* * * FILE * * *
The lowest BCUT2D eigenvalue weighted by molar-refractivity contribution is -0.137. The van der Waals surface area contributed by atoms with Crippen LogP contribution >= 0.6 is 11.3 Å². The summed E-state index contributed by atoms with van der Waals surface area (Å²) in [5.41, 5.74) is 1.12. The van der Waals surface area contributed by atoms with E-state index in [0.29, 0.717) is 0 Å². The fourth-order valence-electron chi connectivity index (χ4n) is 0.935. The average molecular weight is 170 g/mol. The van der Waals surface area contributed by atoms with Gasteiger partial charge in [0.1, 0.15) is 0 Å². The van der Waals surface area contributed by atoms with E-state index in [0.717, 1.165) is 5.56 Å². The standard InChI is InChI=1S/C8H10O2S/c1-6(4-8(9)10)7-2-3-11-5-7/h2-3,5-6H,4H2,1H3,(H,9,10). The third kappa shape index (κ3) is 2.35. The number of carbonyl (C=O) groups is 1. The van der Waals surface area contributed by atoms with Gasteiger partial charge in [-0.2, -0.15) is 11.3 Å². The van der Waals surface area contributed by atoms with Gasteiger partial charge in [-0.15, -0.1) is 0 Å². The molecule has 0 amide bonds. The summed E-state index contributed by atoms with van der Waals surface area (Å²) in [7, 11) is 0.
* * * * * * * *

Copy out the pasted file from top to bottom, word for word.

The lowest BCUT2D eigenvalue weighted by molar-refractivity contribution is -0.137. The van der Waals surface area contributed by atoms with Crippen LogP contribution >= 0.6 is 11.3 Å². The summed E-state index contributed by atoms with van der Waals surface area (Å²) in [5.41, 5.74) is 1.12. The van der Waals surface area contributed by atoms with E-state index in [0.29, 0.717) is 0 Å². The fourth-order valence-electron chi connectivity index (χ4n) is 0.935. The average molecular weight is 170 g/mol. The van der Waals surface area contributed by atoms with Gasteiger partial charge in [0.1, 0.15) is 0 Å². The van der Waals surface area contributed by atoms with E-state index in [0.717, 1.165) is 5.56 Å². The standard InChI is InChI=1S/C8H10O2S/c1-6(4-8(9)10)7-2-3-11-5-7/h2-3,5-6H,4H2,1H3,(H,9,10). The third kappa shape index (κ3) is 2.35. The number of carbonyl (C=O) groups is 1. The van der Waals surface area contributed by atoms with Gasteiger partial charge in [-0.2, -0.15) is 11.3 Å². The van der Waals surface area contributed by atoms with Gasteiger partial charge in [-0.15, -0.1) is 0 Å². The molecule has 0 amide bonds. The summed E-state index contributed by atoms with van der Waals surface area (Å²) in [7, 11) is 0.